Mostly, though, we are afraid to leave living. And when someone we know dies, we don’t want to talk about how it happened because, well, it seems to take away from someone’s life. Frank’s death took days, a blink compared to 99 years. He did so much. Touched so many. Why talk about it?
But I need to tell you. Just a few quick stories, I know you can’t take any more than that. I need to tell you that his death was good because somehow we got our act together to support him — he had a friend and me beside him and a hospital that was trained, equipped, prepared for doing good death. And lots of friends out there who were able to say something to him.
So, two stories.
Frank wanted me to get in touch with some people. So some, I phoned. But most I emailed. I sent out updates to a list of people — students, younger colleagues, friends, relatives — all over the world. The list grew to 132 people and they, in turn, shared my email with their circles of friends. And many wrote back. Or called. And all of a sudden I was deluged. And, when he was awake and ready, I would read some of them. Or I’d tell him the gist of the calls. Or I’d read some of the cards that were coming in.
Picture this: Frank is sitting up in bed. He has done the arduous chore of getting up to pee, in part, for the reward of a back rub. I am massaging his skin with my left hand and scrolling down my iPhone with my right. I am reading to him emails from Wisconsin and Texas and Syracuse and Vienna and Japan and Maine and Florida. He is telling me to “enunciate.”
Sometimes he tells a story about the person. Sometimes he just smiles or laughs and tells me to read another. Grand nieces, nephews, cousins, students from 50 years ago and 30 years ago and a 13-year-old girl who’d been coming out every summer for several years for a week, with Frank, just playing piano. They tell him how much they want him to get better, how they had been looking forward to his concerts in February, or they share a remember-when. His brother writes, a 95-year-old on email: “Frank,” he says, “make sure you turn on the TV tomorrow at 1:05 p.m. Green Bay is playing the Cowboys.” It was a Wisconsin thing. World-class Wisconsin pianists root for the Packers.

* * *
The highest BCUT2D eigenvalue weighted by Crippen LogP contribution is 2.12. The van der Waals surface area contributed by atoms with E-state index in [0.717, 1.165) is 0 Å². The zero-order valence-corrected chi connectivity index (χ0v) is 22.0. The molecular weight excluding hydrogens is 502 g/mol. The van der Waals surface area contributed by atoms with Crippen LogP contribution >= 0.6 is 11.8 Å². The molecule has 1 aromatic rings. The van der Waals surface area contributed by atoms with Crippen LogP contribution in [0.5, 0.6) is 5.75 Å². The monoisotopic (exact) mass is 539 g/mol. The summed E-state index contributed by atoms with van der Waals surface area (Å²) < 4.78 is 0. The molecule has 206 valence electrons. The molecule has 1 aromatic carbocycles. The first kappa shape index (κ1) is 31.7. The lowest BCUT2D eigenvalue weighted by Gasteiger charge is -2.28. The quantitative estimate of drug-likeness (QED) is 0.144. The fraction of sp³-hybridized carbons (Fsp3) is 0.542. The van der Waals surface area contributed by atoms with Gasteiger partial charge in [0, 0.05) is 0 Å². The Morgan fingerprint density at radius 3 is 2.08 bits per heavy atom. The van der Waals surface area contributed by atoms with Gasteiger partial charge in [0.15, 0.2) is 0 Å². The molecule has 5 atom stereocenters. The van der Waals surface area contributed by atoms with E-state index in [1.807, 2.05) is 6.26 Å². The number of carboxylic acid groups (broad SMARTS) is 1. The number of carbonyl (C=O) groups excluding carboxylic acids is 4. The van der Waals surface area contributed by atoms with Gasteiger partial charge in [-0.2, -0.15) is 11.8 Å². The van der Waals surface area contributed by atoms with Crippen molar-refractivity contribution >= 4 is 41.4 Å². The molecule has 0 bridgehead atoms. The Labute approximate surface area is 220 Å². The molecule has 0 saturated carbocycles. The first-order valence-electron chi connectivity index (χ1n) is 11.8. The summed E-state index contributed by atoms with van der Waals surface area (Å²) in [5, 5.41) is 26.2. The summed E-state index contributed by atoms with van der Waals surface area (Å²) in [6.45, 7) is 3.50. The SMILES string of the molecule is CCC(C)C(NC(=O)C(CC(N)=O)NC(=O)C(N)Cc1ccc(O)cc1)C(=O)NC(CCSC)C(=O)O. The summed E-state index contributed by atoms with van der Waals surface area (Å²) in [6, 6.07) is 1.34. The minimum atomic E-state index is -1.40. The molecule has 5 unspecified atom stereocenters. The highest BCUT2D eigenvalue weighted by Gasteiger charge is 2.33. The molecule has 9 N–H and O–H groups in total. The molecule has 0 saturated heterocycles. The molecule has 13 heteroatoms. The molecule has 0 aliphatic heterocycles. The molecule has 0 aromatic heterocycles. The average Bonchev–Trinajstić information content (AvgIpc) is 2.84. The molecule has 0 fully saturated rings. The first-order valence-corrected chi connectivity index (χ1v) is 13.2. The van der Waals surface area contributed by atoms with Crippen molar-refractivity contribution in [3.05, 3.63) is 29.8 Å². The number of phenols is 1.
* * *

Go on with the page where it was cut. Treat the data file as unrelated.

So on Sunday at 1:05 p.m., fortified with a hearty meal and a momentary interlude from the meds, he sat up and watched the Packers. And so did someone in Montreal. And London. And Albany. And New Orleans. People who don’t watch football, don’t understand football. Singers and artists and cabinet makers and teachers and musicians. “I watched because I wanted to watch it with him,” wrote one later.
After a while, Frank got the idea: He was loved. So many people in his life were dead, but there were still a lot who weren’t. And he had touched them. Made a difference. He could die now.
On Monday, when he was definitely crashing, his awake times were shorter, sometimes weird. We told him the violist in one of former chamber groups had called. We asked him who the cellist was in that group. A few minutes later, eyes closed, he listed every member of that group from when it first began to when it ended. Decades of musicians. And then he went back to sleep. Another time he raised his hand, conductor-like, and sang, “dah, dah, dah, dah, dah,” a melody lost.
And then there was Katie, the nursing assistant. Katie is that nurse you always want — bright, sparkling, looks-you-in-the-eyes type. She is studying at the local community college to get her nursing degree. She met him Sunday, tended to his every call, called him “honey.” On Monday afternoon she came in to tell him her shift was over. He was asleep. She leaned over and gave him a kiss on the cheek. He awoke immediately.
“Friend, Katie,” he said, with a smile. She was astonished, struck, surprised; her eyes welled-up. He mumbled something.
“What did you say, honey?” she asked, leaning forward.
His eyes were closed. He couldn’t get the words out again.
I told her. “He said, ‘Thanks for your understanding and care.’”
And there he was, just 11 hours from death reaching one more person, leaving one more touch, one more chord. Just like that. He did not regain consciousness.
In the middle of the night, I got up and went over to him; his breathing was slow and shallow and quiet. I kissed his forehead, stroked his thick white hair and then watched him, realizing, only after a while, that his breathing had stopped, almost imperceptibly. Here. Gone. Not a sound.
A half-hour later I sent out the final update:
“…We are all so sad. But try to see him: Dark, perfectly pressed suit, shocking white, neatly brushed hair, as he makes his way across the stage to the corner of the piano, as he takes his bow, turns, sits, adjusts himself, puts on his glasses, perhaps gives a little cough, and begins to play …”
By the time I made it to my car, the last of the hospital stuff in hand, the bitter winter wind finding its way inside my bones and had settled in my idling, warming car, I had five replies. The Web was behaving as it should, as it was intended, connecting us in private and intimate and thoughtful ways, as one strand shakes, the others feel it. At 3 in the morning.
One reply came from a singer, a man in Montreal who had performed with Frank over the years. He said how much he appreciated the updates, that he felt almost like he was there with us, all of us.
He added: “We are Frank now.”
Photograph by Phyllis Graber Jensen, Bates College